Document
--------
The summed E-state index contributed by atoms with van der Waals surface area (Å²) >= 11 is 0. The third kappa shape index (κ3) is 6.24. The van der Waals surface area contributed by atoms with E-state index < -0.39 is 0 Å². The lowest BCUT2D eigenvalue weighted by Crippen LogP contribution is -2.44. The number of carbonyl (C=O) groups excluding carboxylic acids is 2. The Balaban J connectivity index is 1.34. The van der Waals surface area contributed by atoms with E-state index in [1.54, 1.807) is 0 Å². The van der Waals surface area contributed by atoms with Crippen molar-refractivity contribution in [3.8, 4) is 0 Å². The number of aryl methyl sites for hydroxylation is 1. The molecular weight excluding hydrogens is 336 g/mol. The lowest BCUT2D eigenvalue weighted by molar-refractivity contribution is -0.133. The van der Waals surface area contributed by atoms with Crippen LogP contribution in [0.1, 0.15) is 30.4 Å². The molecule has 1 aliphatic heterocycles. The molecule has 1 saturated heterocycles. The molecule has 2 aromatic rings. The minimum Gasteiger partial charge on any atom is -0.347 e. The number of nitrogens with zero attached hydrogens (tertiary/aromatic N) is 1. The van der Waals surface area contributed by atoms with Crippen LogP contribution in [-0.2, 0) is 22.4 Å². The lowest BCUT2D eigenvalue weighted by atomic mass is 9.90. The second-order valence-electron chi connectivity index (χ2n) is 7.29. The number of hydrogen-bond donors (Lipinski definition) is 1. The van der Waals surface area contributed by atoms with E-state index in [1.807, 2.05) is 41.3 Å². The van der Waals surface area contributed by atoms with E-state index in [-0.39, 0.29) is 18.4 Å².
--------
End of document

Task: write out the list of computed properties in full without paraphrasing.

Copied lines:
The summed E-state index contributed by atoms with van der Waals surface area (Å²) >= 11 is 0. The third kappa shape index (κ3) is 6.24. The van der Waals surface area contributed by atoms with E-state index < -0.39 is 0 Å². The lowest BCUT2D eigenvalue weighted by Crippen LogP contribution is -2.44. The number of carbonyl (C=O) groups excluding carboxylic acids is 2. The Balaban J connectivity index is 1.34. The van der Waals surface area contributed by atoms with E-state index in [1.54, 1.807) is 0 Å². The van der Waals surface area contributed by atoms with Crippen molar-refractivity contribution in [3.8, 4) is 0 Å². The number of aryl methyl sites for hydroxylation is 1. The molecular weight excluding hydrogens is 336 g/mol. The lowest BCUT2D eigenvalue weighted by molar-refractivity contribution is -0.133. The van der Waals surface area contributed by atoms with Crippen LogP contribution in [0.1, 0.15) is 30.4 Å². The molecule has 1 aliphatic heterocycles. The molecule has 1 saturated heterocycles. The molecule has 2 aromatic rings. The minimum Gasteiger partial charge on any atom is -0.347 e. The number of nitrogens with zero attached hydrogens (tertiary/aromatic N) is 1. The van der Waals surface area contributed by atoms with Crippen LogP contribution in [-0.2, 0) is 22.4 Å². The lowest BCUT2D eigenvalue weighted by atomic mass is 9.90. The second-order valence-electron chi connectivity index (χ2n) is 7.29. The number of hydrogen-bond donors (Lipinski definition) is 1. The van der Waals surface area contributed by atoms with E-state index in [1.807, 2.05) is 41.3 Å². The van der Waals surface area contributed by atoms with E-state index in [-0.39, 0.29) is 18.4 Å².